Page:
A recent assembly at the Auckland Town Hall has put the spotlight on New Zealand’s cannabis laws. The public event, Start the Conversation, addressed the impact of current cannabis laws on New Zealanders, and called for legislative reform to curb the harm caused by the country’s current approach to drug use.
The event sought to inform intelligent public discussion on the issue of cannabis, and opened with an address from Professor Max Abbott, CNZM – Dean of AUT’s Faculty of Health and Environmental Sciences.
The Director of AUT’s Gambling and Addictions Research Centre emphasised the need for change. “Current cannabis laws have not reduced use. They have criminalised tens of thousands of New Zealanders, wasted police and court resources, and fuelled organised crime.”
He lamented the lack of progress achieved since 1984, when the original cannabis debate was held at Auckland’s Town Hall. “Of the issues that I was heavily involved in in the 1970s and 1980s, cannabis law reform is the only one that has remained frozen in time,” he says.
“Valuable reforms to homosexual law, mental health law and abortion law have been made, and real progress achieved in prostitution law reform and in recognising victims of crime. Cannabis law reform is well overdue.”
Other speakers, including Tony Bouchier (president of the Criminal Bar Association), Helen Kelly (Former President of the New Zealand Council of Trade Unions), Dr Warren Young (former Deputy President of the New Zealand Law Commission) and Dr Huhana Hickey, MNZM (AUT Research Fellow) also presented a strong case for legalisation. Kelly and Hickey spoke from the powerful perspective of those already using cannabis therapeutically, and made compelling arguments in favour of legislation that permits medicinal cannabis use.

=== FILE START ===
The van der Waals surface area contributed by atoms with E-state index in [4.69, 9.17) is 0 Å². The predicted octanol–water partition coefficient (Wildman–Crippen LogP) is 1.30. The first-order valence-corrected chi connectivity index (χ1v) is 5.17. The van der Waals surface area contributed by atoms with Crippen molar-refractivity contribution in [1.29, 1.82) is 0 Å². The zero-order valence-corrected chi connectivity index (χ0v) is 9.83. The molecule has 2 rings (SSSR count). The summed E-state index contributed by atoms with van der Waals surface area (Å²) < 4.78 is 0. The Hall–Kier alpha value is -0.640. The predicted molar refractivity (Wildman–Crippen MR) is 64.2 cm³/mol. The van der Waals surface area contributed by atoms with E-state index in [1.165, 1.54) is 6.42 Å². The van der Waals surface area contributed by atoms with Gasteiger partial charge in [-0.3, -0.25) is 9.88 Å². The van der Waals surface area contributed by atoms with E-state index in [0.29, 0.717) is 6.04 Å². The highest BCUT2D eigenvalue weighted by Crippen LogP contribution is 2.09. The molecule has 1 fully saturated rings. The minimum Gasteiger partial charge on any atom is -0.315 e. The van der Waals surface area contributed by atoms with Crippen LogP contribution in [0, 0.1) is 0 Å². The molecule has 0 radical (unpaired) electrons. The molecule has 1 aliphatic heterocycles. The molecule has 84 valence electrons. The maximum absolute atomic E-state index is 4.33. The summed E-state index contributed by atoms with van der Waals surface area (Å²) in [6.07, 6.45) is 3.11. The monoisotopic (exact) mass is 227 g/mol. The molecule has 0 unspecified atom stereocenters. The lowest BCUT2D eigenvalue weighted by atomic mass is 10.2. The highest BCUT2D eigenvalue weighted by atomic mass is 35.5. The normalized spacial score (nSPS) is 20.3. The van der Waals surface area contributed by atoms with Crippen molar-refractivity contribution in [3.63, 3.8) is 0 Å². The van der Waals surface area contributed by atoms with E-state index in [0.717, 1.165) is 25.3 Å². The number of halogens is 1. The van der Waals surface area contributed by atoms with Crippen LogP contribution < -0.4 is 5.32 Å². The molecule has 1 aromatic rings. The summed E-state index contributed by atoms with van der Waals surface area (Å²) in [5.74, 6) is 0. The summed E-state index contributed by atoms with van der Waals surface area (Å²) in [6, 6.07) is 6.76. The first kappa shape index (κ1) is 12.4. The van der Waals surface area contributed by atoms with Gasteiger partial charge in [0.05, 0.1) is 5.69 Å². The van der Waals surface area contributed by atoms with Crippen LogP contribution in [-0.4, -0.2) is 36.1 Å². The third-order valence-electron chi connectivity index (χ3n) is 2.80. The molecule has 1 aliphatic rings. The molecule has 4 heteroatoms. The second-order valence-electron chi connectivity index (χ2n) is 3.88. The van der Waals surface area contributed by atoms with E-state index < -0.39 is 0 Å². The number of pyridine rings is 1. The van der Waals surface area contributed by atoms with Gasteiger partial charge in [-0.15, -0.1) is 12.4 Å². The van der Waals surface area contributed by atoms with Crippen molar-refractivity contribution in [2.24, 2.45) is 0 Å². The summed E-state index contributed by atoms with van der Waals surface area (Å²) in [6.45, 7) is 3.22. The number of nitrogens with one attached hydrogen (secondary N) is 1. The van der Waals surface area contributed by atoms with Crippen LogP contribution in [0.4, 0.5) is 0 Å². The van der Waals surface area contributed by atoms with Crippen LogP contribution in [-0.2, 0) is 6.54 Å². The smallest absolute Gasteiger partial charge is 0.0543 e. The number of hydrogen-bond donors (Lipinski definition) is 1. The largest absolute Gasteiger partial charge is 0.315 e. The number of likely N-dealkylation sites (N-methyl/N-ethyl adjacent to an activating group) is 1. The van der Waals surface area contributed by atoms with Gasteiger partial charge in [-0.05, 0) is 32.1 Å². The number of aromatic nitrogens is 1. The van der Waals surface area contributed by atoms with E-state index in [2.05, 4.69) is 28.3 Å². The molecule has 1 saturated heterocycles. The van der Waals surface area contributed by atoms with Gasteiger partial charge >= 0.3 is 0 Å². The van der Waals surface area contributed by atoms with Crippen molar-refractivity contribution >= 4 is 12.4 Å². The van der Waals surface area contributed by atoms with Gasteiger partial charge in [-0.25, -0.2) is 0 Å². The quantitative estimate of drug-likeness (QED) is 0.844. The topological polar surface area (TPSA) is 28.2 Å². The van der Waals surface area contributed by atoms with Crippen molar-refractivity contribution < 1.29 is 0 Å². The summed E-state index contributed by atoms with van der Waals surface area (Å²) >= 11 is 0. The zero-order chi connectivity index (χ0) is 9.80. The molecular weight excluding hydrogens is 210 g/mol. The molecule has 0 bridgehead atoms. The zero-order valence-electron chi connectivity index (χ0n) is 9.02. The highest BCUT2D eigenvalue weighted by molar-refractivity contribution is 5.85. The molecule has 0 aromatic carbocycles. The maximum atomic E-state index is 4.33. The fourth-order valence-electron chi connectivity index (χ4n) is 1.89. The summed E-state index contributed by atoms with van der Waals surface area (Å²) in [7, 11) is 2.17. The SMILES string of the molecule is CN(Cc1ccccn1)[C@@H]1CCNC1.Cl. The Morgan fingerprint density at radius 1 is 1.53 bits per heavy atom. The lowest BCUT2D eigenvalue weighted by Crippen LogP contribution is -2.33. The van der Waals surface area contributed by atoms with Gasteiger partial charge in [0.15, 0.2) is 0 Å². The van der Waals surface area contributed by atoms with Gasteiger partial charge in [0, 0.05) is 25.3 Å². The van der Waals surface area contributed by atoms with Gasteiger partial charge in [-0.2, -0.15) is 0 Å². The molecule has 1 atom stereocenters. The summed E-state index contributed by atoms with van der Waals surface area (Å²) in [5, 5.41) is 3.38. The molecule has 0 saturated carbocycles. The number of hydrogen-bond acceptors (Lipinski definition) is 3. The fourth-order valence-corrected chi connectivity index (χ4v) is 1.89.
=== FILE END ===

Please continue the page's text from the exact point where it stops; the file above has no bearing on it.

Their views appear to have widespread support. A recent One News Colmar Brunton poll found nearly three-quarters of respondents supported medical cannabis use, and internationally, many countries are choosing to legalise.
Professor Abbott attributes this change in part to growing recognition that the global war on drugs has been a “monumental disaster.” He believes the destructive approach taken to date has caused significant suffering, and instead favours a ‘permit but discourage’ approach to substance use and potentially addictive or harmful activities.
“It is essential that discouragement is proportionate to associated harm, and designed for effectiveness not window dressing,” he says.
“This approach would legalise cannabis use, but do more to reduce teenage use and help people with problems. It would sustain measures to reduce tobacco use and do vastly more to reduce misuse of alcohol, some forms of gambling, prescription drugs, junk food and sugary beverages, among others.”
Planning is currently underway for further Start the Conversation events around the country. For details of future forums, follow progress on Community Can’s website and Facebook page.
To see highlights of the Auckland debate, click here.